Petra Bolfikova was born in Havířov in eastern Moravia and moved to Děčín in northern Bohemia with her family at the age of three. She began learning English at a very young age and continued her language studies all through school. Petra received her bachelor's degree and master's degree in international business from the University of Economics, Prague and recently finished a master's program in business administration at Bradley University in Peoria.
August 27, 2012
Dagmar Bradac was born in Litomyšl in eastern Bohemia. After the Warsaw Pact invasion in 1968, Dagmar's father left for the United States. After Dagmar finished high school, she visited her father in the Chicago area with the intention of staying abroad. Dagmar has worked as a librarian at several law firms and at the Czechoslovak Heritage Museum in Oak Brook. Today Dagmar is pursuing a degree at DePaul University and lives in La Grange.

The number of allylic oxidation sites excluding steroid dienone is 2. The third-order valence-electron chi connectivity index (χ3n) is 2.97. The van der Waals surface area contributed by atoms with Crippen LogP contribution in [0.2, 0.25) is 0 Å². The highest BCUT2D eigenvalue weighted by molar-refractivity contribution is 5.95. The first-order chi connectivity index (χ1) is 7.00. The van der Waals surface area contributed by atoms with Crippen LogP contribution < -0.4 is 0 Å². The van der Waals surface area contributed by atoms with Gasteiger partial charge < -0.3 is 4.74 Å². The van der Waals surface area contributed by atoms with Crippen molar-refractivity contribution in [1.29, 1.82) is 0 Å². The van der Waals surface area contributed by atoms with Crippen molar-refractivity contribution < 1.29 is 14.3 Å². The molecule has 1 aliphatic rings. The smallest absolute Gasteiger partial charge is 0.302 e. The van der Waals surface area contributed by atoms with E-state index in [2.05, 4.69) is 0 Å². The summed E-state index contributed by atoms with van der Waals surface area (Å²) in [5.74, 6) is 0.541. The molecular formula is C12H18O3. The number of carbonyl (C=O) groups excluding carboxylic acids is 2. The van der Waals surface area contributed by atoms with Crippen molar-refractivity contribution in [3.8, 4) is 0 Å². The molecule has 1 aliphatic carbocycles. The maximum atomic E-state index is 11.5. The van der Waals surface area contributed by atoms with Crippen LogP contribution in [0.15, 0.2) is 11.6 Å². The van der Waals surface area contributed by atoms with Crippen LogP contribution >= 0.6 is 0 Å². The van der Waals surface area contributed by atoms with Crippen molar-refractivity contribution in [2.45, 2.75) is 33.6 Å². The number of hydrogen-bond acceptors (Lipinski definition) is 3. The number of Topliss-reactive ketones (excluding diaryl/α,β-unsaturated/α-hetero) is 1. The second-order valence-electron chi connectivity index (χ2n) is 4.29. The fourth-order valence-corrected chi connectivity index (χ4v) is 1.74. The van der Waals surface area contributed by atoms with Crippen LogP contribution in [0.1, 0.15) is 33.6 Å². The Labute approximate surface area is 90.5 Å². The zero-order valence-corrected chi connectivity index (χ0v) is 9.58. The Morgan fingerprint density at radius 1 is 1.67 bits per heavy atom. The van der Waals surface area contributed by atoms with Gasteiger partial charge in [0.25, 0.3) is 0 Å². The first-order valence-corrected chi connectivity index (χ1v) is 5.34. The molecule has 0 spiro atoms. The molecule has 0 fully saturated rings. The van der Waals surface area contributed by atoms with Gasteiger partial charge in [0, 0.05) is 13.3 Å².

April 05, 2010
Marie Cada was born in the small village of Komorovice, southeastern Bohemia, in 1919. She became an orphan at a young age and spent her early teenage years looking after the family farm with her brother.
May 01, 2012
Irena Cajkova grew up in Nymburk in central Bohemia. While studying at Charles University, she participated in the student protest that marked the beginning of the Velvet Revolution in 1989. Irena moved to the United States and finished her studies in languages and Spanish literature. She teaches Spanish at the University of Chicago, and also teaches Czech language classes.
March 07, 2011
Ingrid Chybik was born in Brno, Moravia, in 1939. During WWII, she fell ill with diphtheria which, she says, saved both her and her brother Alfred, as they were quarantined when the nursery school they normally attended was bombed. Both of Ingrid's parents were killed during WWII. In 1946, Ingrid and her brother were taken in by an aunt in Vienna. In 1952, Ingrid was sponsored to come to Chicago.